The 21st century has seen many changes in the way we live AND reproduce! The average age of first births in the United States has risen for decades. Nowadays, women are having children later, if at all. That’s leading to more women having a geriatric pregnancy, or pregnancy in a woman over the age of 35.
Excuse me, what? Since when do we consider 35 geriatric?!
What is a geriatric pregnancy?
A geriatric pregnancy is a pregnancy in which the woman is 35 years of age or older.
Now, please don’t shoot the messenger. I’m just repeating what the experts have said.
As someone who had her last baby juuuuust under the geriatric pregnancy wire, I can understand why women bristle at the term.
“Geriatric” is a word usually reserved for the elderly. No matter how old you may be at delivery, if you’re carrying and birthing a human, I’d hardly consider you elderly!
Why do we still use the term geriatric pregnancy?
That’s a fair question. Many women and medical professionals believe this term is outdated and should be changed. When approximately one in six pregnancies in the United States is in women 35 and older, it seems a little odd to “other” those pregnancies in this way. Pregnancy at or over 35 is hardly unusual.
As a result, the American College of Obstetricians and Gynecologists (ACOG) has adopted the slightly friendlier term “advanced maternal age.” Of course, some providers still continue to use the term geriatric pregnancy — and even advanced maternal age rubs some women the wrong way.
On the other hand, other experts argue the terms exist for a reason. The risks of certain medical conditions, such as high blood pressure or gestational diabetes, increase in likelihood with age.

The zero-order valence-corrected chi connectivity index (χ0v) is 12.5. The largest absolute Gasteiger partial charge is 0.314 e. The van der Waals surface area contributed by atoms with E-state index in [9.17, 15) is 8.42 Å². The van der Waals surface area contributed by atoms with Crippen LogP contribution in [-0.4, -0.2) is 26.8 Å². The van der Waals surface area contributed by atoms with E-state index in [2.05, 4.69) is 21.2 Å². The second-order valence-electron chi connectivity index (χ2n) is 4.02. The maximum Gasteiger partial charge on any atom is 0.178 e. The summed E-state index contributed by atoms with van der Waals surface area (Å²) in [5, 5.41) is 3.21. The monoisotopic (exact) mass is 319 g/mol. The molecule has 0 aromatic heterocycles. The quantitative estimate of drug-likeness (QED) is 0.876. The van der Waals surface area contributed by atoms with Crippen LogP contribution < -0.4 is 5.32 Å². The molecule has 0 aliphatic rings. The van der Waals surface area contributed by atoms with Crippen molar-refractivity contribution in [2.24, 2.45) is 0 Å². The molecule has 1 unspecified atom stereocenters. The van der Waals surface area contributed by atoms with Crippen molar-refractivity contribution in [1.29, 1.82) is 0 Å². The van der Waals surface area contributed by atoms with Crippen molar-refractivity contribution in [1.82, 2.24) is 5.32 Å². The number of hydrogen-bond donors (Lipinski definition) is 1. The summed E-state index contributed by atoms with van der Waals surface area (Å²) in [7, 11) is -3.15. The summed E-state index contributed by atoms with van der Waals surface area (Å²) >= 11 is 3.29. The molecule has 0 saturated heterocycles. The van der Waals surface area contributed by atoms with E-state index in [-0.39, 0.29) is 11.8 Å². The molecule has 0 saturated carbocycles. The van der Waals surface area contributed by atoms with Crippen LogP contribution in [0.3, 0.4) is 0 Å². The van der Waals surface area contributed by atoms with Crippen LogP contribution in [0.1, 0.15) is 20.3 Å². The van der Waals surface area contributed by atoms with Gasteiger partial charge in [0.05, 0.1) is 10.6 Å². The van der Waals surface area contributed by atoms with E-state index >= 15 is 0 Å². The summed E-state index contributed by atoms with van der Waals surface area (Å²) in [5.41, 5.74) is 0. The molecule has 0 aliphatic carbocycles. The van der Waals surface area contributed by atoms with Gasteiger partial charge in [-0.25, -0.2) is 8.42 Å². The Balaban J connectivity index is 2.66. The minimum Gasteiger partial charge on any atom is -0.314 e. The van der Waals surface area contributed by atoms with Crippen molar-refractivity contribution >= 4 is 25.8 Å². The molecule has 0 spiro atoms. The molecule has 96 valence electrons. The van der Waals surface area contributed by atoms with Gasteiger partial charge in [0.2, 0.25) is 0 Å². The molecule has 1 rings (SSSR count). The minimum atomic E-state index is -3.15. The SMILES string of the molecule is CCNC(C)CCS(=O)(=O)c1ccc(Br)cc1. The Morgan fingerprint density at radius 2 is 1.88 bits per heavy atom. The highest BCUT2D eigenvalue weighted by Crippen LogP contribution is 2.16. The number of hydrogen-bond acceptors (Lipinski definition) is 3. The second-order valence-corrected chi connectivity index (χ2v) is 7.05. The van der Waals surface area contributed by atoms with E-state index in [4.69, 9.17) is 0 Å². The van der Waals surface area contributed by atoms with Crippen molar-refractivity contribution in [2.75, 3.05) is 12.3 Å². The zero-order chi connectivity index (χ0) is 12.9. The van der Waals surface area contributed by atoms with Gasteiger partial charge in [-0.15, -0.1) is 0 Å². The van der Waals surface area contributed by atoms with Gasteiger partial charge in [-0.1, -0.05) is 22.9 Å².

The same is true for some chromosomal abnormalities in the fetus, such as Down Syndrome. Using age 35 as a marker can help guide medical professionals as they watch for elevated risks in these pregnancies.
Even at an advanced maternal age – your odds of a healthy pregnancy are still very good
It’s easy to get freaked out by all the talk of increased risks with a geriatric pregnancy or advanced maternal age. (Ooof, even writing these terms out, I feel like I’m betraying my fellow women.)
Try not to panic. If you’re over 35 and pregnant — or even thinking about becoming pregnant — the odds are still on your side. Most women over 35 go on to have healthy pregnancies and deliver healthy babies.
Plus, while risks do increase with age, it’s not as if a switch suddenly goes off at age 35. The increase in risk is more gradual than that. Using myself as an example, I wasn’t notably safer delivering my youngest at 34.5 than I would have been delivering at 35.
Come to think of it, those are the best things to do when you’re pregnant at any age. Cheers!